Department of Environmental Conservation
During bloom, pesticide use pattern is changing rapidly in many crops owing to phase-outs of some chemistries and introduction of new ones. In cranberry, two new fungicides now dominate applications of choice during bloom; the recommendation is to use the two modes of action simultaneously to slow evolution of resistance by fungal pest species. In order to save time and money, growers frequently add an insecticide simultaneously to the fungicide mix in order to manage the key pest, cranberry fruitworm. Alone, all of the compounds are considered 'bee safe' and bloom sprays are allowed.
The proposal team of the Universities of Massachusetts, Maine, Vermont and Cornell aim to help stabilize the forested land base by working to ensure that a significant proportion of FFO lands are passed from one generation of landowners to the next with minimal amount of forest conversion and parcelization. The research component of this project will use landowner interviews and a mail survey to better understand how FFOs make decisions about the future of their land.
Urbanization has increased demand for water and impaired aquatic ecosystems, threatening water resources worldwide. Climate change and more frequent droughts are expected to exacerbate this situation. Residential landscaping, especially lawns, are a major factor in increasing domestic water use.
Outreach efforts have been made to promote outdoor residential water conservation and promote methods that provide ecosystem benefits. These include water harvesting using rain barrels, infiltrating storm water using rain gardens, and landscaping with native plants.
Classical biological control provides a sustainable, green method of controlling invasive pests permanently. The number of such pests increases yearly with each new invasion. The separate objectives in this project address a series of such invaders. The intended outcome of each objective (project) is to safely and permanently lower the density of the pest and avoid the damage it causes. Outcomes will be healthier forests and other natural ecosystems and reduced pesticide use in crops.
Recreational angling is a popular leisure activity for residents and visitors in Massachusetts, with one of the most sought after species being striped bass. Many of the striped bass are released following capture because of regulations and a growing conservation ethic among anglers, however little is known about how stresses associated with the capture event impacts behavior and survival.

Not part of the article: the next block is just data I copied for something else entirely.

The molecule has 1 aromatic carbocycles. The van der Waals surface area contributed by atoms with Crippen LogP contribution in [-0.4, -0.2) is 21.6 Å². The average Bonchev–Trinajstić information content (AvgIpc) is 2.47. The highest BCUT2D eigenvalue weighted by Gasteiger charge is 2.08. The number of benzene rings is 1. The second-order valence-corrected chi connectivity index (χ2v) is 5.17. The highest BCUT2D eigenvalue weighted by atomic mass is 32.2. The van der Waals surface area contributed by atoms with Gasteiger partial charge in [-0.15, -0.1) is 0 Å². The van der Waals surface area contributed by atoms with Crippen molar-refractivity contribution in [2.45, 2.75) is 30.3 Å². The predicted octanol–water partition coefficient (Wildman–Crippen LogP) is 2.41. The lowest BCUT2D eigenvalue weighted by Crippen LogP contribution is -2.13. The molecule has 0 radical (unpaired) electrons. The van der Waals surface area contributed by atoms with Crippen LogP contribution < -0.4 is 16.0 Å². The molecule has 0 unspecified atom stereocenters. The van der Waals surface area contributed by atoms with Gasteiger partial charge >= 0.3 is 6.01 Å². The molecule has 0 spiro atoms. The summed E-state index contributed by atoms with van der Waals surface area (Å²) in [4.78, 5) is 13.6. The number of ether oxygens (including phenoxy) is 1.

Pitch pine-scrub oak barrens are a globally threatened, fire-dependent habitat that harbor numerous declining, rare, or imperiled plant and animal species. Threats to barrens include development, fragmentation, and fire exclusion which have reduced the extent of barrens communities to 10% of their original extent in western Massachusetts. Pitch pine-scrub oak (PPSO) forests are a significant contributor to the biodiversity of the Northeast.
Climate change is expected to increase the frequency and extent of future flood events in New England. Such events pose a substantial threat to both human and natural systems. Not only do the direct effects of extreme flooding harm human and ecosystems, but human responses in the lead up to and the aftermath of these events (such as forest and debris removal, channel alteration and armoring, and gravel mining) also create substantial disturbances. The effect of these human responses may be to alleviate or to exacerbate ecological damage and consequently the impacts of future flood events.
Sustainable design and construction techniques for the United States housing sector are the most economically-effective strategies for preserving natural resources, reducing greenhouse gas emissions, and creating future energy security. More than 90-percent of the housing built in the Northeast is constructed from wood harvested from forests in New England. In the United States, 55-percent of timber production goes into the production of buildings.
Carbon dioxide is a greenhouse gas that contributes to global warming or climate change. One way to reduce the effect of carbon dioxide acting as a greenhouse gas is to accumulate it in trees and forests. Trees naturally take in carbon dioxide as part of growth, and turn it into wood. Trees and forests act as a sink to collect and hold carbon and as a result are thought of as part of the answer to mitigate increasing greenhouse gases in the atmosphere and increased global warming. Roughly 55% of all forests in the United States are privately owned and 92% of these owners are families.